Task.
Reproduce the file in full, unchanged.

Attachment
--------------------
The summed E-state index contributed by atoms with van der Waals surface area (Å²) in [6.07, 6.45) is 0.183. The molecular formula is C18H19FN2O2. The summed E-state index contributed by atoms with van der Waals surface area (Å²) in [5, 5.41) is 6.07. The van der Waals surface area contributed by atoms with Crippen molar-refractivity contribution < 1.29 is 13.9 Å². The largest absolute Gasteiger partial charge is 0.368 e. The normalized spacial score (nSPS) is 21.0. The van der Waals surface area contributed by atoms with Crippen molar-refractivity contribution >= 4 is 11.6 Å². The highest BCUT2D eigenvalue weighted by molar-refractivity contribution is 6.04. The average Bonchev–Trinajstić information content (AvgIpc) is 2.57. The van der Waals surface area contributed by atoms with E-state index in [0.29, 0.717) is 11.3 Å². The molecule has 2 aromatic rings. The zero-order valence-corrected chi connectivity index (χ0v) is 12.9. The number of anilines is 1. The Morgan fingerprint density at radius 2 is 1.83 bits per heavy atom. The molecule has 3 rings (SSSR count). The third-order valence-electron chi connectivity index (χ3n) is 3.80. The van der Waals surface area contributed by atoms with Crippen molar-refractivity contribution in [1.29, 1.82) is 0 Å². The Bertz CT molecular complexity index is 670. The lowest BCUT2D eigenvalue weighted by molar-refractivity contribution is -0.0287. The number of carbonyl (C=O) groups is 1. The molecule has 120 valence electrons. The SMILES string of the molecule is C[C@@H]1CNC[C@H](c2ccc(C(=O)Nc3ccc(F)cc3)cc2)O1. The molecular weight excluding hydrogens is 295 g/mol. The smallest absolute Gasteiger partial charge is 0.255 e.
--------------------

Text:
The summed E-state index contributed by atoms with van der Waals surface area (Å²) in [6.07, 6.45) is 0.183. The molecular formula is C18H19FN2O2. The summed E-state index contributed by atoms with van der Waals surface area (Å²) in [5, 5.41) is 6.07. The van der Waals surface area contributed by atoms with Crippen molar-refractivity contribution < 1.29 is 13.9 Å². The largest absolute Gasteiger partial charge is 0.368 e. The normalized spacial score (nSPS) is 21.0. The van der Waals surface area contributed by atoms with Crippen molar-refractivity contribution >= 4 is 11.6 Å². The highest BCUT2D eigenvalue weighted by molar-refractivity contribution is 6.04. The average Bonchev–Trinajstić information content (AvgIpc) is 2.57. The van der Waals surface area contributed by atoms with E-state index in [0.29, 0.717) is 11.3 Å². The molecule has 2 aromatic rings. The zero-order valence-corrected chi connectivity index (χ0v) is 12.9. The number of anilines is 1. The Morgan fingerprint density at radius 2 is 1.83 bits per heavy atom. The molecule has 3 rings (SSSR count). The third-order valence-electron chi connectivity index (χ3n) is 3.80. The van der Waals surface area contributed by atoms with Crippen molar-refractivity contribution in [1.29, 1.82) is 0 Å². The Bertz CT molecular complexity index is 670. The lowest BCUT2D eigenvalue weighted by molar-refractivity contribution is -0.0287. The number of carbonyl (C=O) groups is 1. The molecule has 120 valence electrons. The SMILES string of the molecule is C[C@@H]1CNC[C@H](c2ccc(C(=O)Nc3ccc(F)cc3)cc2)O1. The molecular weight excluding hydrogens is 295 g/mol. The smallest absolute Gasteiger partial charge is 0.255 e.